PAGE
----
Friday, March 8, 2013

Adventures At The Intersection of Homeownership And Sewage | The Billfold

For anyone who has bought a house . . . there's always some adventure to be had. And so much to learn. 
The people who sold us the house, an extremely friendly brother-and-sister contracting team who flip houses all over town, had done a spectacular job on the house. They'd all but gutted it, salvaging a structure on the verge of condemnation and putting in new floors, windows, appliances—pretty much everything except the walls themselves. It was the perfect purchase for someone like me, an unmanly man whose expertise with maintenance and engineering pretty much starts and stops with changing a bike tire. It was move-in ready, everything brand new and fully functional.
Except for the plumbing. Rick explained why: The cleanout valve, usually in the basement of a house, is where one accesses the house's main sewer line so it can be cleaned with a sewer snake, commercially known as a Roto-Rooter. Over the years, the sewage main that runs from a house to the city's sewers under the streets gets clogged with things people aren't supposed to flush down toilets, along with roots, which inevitably work their way into pipes through the couplings or cracks. An old house—in our case, one built in 1900—is especially susceptible, and its sewer line needs to be cleaned almost every year.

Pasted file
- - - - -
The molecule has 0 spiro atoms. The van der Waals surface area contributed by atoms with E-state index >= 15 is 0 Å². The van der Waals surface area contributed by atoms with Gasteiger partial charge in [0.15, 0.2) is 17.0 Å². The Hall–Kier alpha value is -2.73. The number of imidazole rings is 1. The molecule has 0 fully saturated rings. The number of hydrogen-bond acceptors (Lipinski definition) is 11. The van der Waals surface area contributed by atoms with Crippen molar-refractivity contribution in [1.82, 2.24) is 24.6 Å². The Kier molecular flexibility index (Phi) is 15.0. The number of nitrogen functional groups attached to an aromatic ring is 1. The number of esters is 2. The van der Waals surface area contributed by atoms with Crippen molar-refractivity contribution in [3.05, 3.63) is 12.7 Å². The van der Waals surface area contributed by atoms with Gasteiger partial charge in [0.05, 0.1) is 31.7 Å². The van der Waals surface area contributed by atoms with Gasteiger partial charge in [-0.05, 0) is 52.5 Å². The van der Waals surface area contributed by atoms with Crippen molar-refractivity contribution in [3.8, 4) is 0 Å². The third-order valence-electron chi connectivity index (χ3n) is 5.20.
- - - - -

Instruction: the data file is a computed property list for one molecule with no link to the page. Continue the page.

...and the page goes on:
The problem was that the sellers had installed a useless cleanout valve, one that sat at an acute angle to the sewer main, impossible to get a snake through. Rick suspected that the structural malfeasance was more extensive than that, but first he'd have to remove part of the wall to find out. This was not as involved a process as I imagined; in under two minutes he used a box-cutter to slash away at the sheetrock until there was a 2×2' hole in the wall surrounding the valve. But this only sent him further into a spiral of shock and dismay. He stood up, brushed off his pants, and said, "This is worse that I thought. This is totally illegal."
Fortunately our adventures in homeownership have been more mundane thus far.

The house I grew up in, on the other hand . . . was a model home, boarded up and vacant, that my parents bought in 1979.  The house was cheap - maybe $24,000.  But the catch was, it wasn't habitable, so they couldn't get a mortgage.  So my Dad raided the "college funds" of my brother and I, and broke into the house to bring it up to code so they could buy it.  Talk about a risky proposition!  But it worked.  One of these days I'll find an old Polaroid of the abandoned house we made home and post it up here.

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